CANNES – Sometimes, the pre-festival buzz has it right. Nuri Bilge Ceylan's 196-minute conversational epic “Winter Sleep” entered the 2014 Cannes Film Festival as the sight-unseen frontrunner for the Palme d'Or, thanks to its heftiness of form and the Turkish auteur's perceived overdue status – any director with two Grand Prix wins and a Best Director prize behind him is bound to win the Palme at some point.
The wave of strong critical reactions to “Winter Sleep,” after it screened in the festival's opened days, suggested that this could be the year – though the late-breaking chatter about Andrei Zvyagintsev's muscular satirical tragedy “Leviathan” in the last two days had many Cannes attendees (this one included) thinking the Russian film could pull it off.
It wasn't to be: Jane Campion's jury went with Ceylan for the top prize, rewarding Zvyagintsev's film – newly picked up by Sony Pictures Classics – with the comparatively minor Best Screenplay award instead.
The Palme d'Or win gives a handy boost to “Winter Sleep,” a somewhat audience-averse film that represents a distinct distribution challenge, with its minimal narrative driven by circuitous political and intellectual debates. Turkey will likely select it as their foreign-language Oscar entry, but don't expect the Academy – which has rejected more accessible work by Ceylan in the past – to jump to attention.
A greater threat for the Palme, it seems, was a film that figured in few people's prediction lists: Italian-German director Alice Rohrwacher's sophomore feature “The Wonders” took the Grand Prix du Jury, a surprise that seemed to be warmly received in the room. I have yet to catch up with the film, which a friend described as having “'Dogtooth' vibes with added beekeeping and Catholic overtones,” but was an admirer of Rohrwacher's debut “Corpo Celeste.”
Nice, too, to see one of the Competition's two female directors honored by Campion — still the only female filmmaker ever to win the Palme d'Or. Advance chatter that “Still the Water” director Naomi Kawase had been invited back for the awards ceremony proved untrue. (Away from the Competition awards, two women were among the three directors sharing the Camera d'Or for best debut film at the festival: I didn't see “Party Girl” myself, but Drew McWeeny was very high on it.)
In contrast to somewhat esoteric choices in the top categories, big-name English-language cinema was also well represented in the winners list. Cannes juries often overlook strong US mainstream cinema that looks otherwise awards-bound, so Bennett Miller's riveting true-crime drama “Foxcatcher” – widely touted as the likeliest Oscar player in Cannes this year — wasn't expected to win big tonight. Instead, the jury surprised by handing Bennett Miller a well-deserved Best Director award for his third feature and first festival entry. It's as good a start to the film's Oscar campaign as they could have asked for.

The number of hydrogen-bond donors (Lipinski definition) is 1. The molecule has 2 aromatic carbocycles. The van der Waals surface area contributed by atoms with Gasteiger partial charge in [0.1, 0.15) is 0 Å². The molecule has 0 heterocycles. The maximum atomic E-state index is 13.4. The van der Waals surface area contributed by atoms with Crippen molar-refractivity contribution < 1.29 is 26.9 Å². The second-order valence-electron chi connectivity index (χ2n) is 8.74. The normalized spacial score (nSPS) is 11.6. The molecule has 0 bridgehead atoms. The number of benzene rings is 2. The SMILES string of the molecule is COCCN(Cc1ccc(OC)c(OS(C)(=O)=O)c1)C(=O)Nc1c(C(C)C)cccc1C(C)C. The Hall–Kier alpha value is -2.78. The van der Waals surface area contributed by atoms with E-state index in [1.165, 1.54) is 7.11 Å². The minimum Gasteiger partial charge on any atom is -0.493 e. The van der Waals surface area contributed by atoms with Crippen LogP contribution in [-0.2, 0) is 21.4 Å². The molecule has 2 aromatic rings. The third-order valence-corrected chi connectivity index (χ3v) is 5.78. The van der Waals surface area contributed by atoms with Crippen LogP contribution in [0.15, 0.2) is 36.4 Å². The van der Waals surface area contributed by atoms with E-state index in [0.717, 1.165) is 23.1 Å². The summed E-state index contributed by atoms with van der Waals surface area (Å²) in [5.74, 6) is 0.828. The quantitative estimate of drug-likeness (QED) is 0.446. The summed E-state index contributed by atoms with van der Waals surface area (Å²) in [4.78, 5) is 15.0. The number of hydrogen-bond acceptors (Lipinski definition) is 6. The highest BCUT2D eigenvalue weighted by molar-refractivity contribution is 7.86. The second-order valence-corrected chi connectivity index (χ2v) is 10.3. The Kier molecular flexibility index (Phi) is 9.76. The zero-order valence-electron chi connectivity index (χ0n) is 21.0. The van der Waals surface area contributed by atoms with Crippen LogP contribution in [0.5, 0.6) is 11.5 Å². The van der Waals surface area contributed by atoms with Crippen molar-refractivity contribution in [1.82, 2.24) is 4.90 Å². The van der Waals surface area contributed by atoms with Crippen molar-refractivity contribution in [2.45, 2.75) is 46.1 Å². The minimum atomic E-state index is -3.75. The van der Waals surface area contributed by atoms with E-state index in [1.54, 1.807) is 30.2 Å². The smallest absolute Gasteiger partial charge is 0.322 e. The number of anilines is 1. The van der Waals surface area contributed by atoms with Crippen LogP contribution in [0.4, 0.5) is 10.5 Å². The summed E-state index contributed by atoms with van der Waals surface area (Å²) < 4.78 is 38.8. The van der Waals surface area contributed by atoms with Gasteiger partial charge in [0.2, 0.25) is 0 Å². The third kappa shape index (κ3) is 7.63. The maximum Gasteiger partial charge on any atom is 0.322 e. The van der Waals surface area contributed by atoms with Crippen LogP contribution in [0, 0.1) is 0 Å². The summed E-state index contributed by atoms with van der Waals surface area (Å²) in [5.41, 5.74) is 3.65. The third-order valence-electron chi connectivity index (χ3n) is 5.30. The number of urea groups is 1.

Sony Pictures Classics must be smiling, given that their robust Cannes slate includes not only the Best Director and Best Screenplay winners, but the Best Actor champ too: as was widely predicted, veteran British character actor Timothy Spall took the prize for playing British Romantic painter J.M.W. Turner in hale, hearty fashion in Mike Leigh's gorgeously mounted biopic “Mr. Turner.” It's the kind of large, expressive biographical performance (in the kind of handsome, moving heritage film) that Academy voters respect; expect a busy campaign for him at the year's end.
Far less anticipated was Julianne Moore's Best Actress award for her daring, hilarious performance as a vindictive, insecure Hollywood has-been in David Cronenberg's divisive satire “Maps to the Stars” – it's a brilliant comic turn that was my own personal pick for the award, but most expected Marion Cotillard or Anne Dorval to duke it out. (Spare a thought for Cotillard, thwarted for the third consecutive year.)
Moore now joins Juliette Binoche, Sean Penn and Jack Lemmon in the record books as the only actors to have triumphed at the Big Three European festivals – Cannes, Venice and Berlin. She's also the only one of the four without an Oscar: superb as she is, I don't expect “Maps to the Stars” to rectify that situation.
For the Jury Prize, Campion's jury settled on a rather witty tie, splitting the award between the youngest and oldest directors in Competition – 25-year-old Xavier Dolan for “Mommy,” and 83-year-old Jean-Luc Godard for his 3D experimental feature “Goodbye to Language.” It's a sweet compromise, given how Godard is among the influences that Dolan's filmmaking wears so unapologetically on its sleeve — while this is the first award, unbelievably, that the New Wave master has ever won at Cannes.
Full list of awards below:
Palme d'Or: “Winter Sleep,” Nuri Bilge Ceylan
Grand Prix du Jury: “The Wonders,” Alice Rohrwacher
Best Director: Bennett Miller, “Foxcatcher”
Prix du Jury: (TIE) Xavier Dolan, “Mommy”; Jean-Luc Godard, “Goodbye to Language”
Best Actor: Timothy Spall, “Mr. Turner”
Best Actress: Julianne Moore, “Maps to the Stars”
Best Screenplay: Andrei Zvyagintsev, “Leviathan”
Camera d'Or: “Party Girl,” Marie Amachoukeli-Barsacq, Claire Burger and Samuel Theis
Special Mention – Short Film: “Aissa,” Clément Trehin-Lalanne; “Ja Vielske,” Hallvar Witzo
Best Short Film: “Leidi,” Simón Mesa Soto